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U.S.-Pakistan Strategic Dialogue Resumes After Three Years

U.S. Secretary of State John Kerry (right) and Pakistan's national security and foreign affairs adviser, Sartaj Aziz, deliver opening remarks at a ministerial-level meeting at the State Department in Washington on January 27.
Senior U.S. and Pakistani officials have met in Washington for their first "strategic dialogue" session in more than three years.

Secretary of State John Kerry met with Pakistani foreign-affairs adviser Sartaj Aziz.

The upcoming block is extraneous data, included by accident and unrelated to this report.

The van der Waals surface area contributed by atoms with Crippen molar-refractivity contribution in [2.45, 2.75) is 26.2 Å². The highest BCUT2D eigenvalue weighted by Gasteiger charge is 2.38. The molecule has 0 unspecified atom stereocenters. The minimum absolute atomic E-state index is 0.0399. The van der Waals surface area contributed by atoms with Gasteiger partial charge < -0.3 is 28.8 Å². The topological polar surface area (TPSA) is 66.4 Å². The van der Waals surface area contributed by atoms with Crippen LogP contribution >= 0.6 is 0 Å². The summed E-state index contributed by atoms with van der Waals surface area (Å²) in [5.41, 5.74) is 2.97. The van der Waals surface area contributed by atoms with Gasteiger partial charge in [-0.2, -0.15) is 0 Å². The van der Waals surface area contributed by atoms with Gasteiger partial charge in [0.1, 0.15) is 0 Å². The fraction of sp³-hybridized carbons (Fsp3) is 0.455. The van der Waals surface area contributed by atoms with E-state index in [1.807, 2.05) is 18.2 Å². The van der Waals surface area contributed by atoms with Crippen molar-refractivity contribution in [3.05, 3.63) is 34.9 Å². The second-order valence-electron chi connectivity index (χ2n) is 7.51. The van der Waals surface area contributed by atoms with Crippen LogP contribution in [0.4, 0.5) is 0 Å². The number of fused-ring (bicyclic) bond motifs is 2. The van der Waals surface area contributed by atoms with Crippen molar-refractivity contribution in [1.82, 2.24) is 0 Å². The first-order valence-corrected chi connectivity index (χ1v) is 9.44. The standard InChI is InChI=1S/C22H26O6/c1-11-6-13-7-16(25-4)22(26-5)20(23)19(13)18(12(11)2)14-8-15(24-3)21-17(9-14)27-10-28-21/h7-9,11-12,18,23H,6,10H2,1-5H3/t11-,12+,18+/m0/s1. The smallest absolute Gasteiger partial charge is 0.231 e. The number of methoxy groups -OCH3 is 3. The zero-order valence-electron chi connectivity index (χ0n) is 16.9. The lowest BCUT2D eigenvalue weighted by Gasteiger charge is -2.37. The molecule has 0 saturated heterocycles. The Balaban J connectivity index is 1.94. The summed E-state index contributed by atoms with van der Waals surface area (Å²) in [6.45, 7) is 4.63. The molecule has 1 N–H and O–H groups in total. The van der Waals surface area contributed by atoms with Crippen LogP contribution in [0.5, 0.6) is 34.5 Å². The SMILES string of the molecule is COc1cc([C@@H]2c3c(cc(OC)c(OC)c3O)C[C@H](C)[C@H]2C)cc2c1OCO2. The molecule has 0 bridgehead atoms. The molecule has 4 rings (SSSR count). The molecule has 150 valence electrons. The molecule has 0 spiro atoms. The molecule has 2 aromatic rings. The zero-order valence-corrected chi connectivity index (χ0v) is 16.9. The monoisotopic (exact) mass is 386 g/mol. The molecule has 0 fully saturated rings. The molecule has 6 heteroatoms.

The "strategic dialogue" process was halted after 2010 as relations between Washington and Islamabad plunged over issues including the 2011 U.S. raid inside Pakistan that killed Al-Qaeda leader Osama bin Laden.

Kerry said on January 27 that Pakistan had the capability to rebound from its economic stagnation and become what he called a "tiger economy for the 21st century."

He backed Prime Minister Nawaz Sharif's economic reforms.

Aziz was quoted as saying Pakistan hoped Washington will start looking at Pakistan as a more significant partner, and not just through the lenses of the antiterrorism fight and neighboring Afghanistan.

Based on reporting by AP and AFP